How framing the opposition in familiar terms affects donor conversion Experiment ID: #16213
Ended On: 5/29/2019
The Leadership Institute has long raised money to train conservatives to beat “leftists.” This term was chosen over the more common “liberal” since “leftist” was believed to be more specific, more powerful, and convey more emotion. Moreover, “liberal” could be imprecise, referring in some contexts to “classical liberals” who often align with conservatives.
They wondered, though, whether these assumptions were correct. Is “liberal” in fact a better understood term than “leftist,” and might it convey more emotion?
They decided to run a test to see if the more commonly used “liberal” would increase response. Given relatively small sample sizes, they knew it would take several email appeals to determine a winner, and they also knew they didn’t want to validate it on a single email. They set up three email appeals, with “liberal” and “leftist” being the only words they interchanged.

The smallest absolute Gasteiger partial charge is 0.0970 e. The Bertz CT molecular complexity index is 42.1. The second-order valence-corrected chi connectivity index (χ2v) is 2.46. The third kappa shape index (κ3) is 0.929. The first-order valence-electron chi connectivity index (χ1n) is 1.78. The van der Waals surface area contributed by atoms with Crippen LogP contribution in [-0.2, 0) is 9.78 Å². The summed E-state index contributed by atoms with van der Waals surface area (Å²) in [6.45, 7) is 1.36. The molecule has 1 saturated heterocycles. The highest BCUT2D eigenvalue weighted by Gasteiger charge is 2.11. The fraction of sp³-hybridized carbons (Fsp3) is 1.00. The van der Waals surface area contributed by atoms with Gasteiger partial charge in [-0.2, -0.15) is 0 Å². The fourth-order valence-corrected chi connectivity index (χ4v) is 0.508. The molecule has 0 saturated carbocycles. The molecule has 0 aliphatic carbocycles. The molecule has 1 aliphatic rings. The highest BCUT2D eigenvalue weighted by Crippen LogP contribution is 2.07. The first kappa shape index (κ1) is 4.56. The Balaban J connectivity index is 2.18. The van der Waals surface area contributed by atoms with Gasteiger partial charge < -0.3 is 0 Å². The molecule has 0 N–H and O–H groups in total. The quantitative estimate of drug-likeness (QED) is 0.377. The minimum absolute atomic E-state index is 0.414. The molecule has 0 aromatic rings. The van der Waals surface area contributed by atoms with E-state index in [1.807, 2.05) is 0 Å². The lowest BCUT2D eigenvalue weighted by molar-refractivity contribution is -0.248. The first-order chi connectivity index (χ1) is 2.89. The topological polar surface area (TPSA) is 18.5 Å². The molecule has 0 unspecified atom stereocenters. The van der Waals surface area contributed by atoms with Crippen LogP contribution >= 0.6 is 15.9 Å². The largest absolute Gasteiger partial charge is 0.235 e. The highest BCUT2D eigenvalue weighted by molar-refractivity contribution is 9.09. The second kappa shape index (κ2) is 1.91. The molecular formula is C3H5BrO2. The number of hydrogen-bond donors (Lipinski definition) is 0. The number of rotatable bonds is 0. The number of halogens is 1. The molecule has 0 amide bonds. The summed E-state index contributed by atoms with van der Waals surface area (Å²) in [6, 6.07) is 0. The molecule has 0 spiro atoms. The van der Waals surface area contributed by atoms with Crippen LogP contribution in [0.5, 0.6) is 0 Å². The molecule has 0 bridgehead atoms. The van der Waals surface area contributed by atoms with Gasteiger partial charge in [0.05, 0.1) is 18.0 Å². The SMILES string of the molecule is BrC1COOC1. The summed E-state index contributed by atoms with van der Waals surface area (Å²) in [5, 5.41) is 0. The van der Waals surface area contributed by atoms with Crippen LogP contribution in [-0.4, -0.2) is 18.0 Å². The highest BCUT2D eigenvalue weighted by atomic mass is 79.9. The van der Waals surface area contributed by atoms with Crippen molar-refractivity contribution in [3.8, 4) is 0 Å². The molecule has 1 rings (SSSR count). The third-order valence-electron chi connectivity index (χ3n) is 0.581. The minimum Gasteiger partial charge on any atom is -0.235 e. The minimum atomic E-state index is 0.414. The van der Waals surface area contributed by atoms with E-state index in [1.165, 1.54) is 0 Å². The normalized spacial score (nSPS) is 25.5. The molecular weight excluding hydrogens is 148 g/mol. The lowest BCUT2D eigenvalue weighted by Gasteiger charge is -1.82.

How will changing the terminology that frames the opposition affect donor conversion?
|Treatment Name||Conv. Rate||Relative Difference||Confidence|
This experiment has a required sample size of 14,998 in order to be valid. Since the experiment had a total sample size of 41,660, and the level of confidence is above 95% the experiment results are valid.
Flux Metrics Affected
The Flux Metrics analyze the three primary metrics that affect revenue (traffic, conversion rate, and average gift). This experiment produced the following results:
0% increase in traffic
× 119.3% increase in conversion rate
× 0% increase in average gift
The appeals that used the term “liberal” produced 119.3% more donors than the “leftist” appeals. This is fascinating, because the change was so small, yet generated such a different response in the mind of the donor. This suggests that “liberal” is closer to how the donor natively frames the opposition—or, it suggests that the donor believes that the “liberal” is of some greater threat than the “leftist”. Either way, this shows that a small change in terminology and framing of the opponent can have a big impact to the bottom line.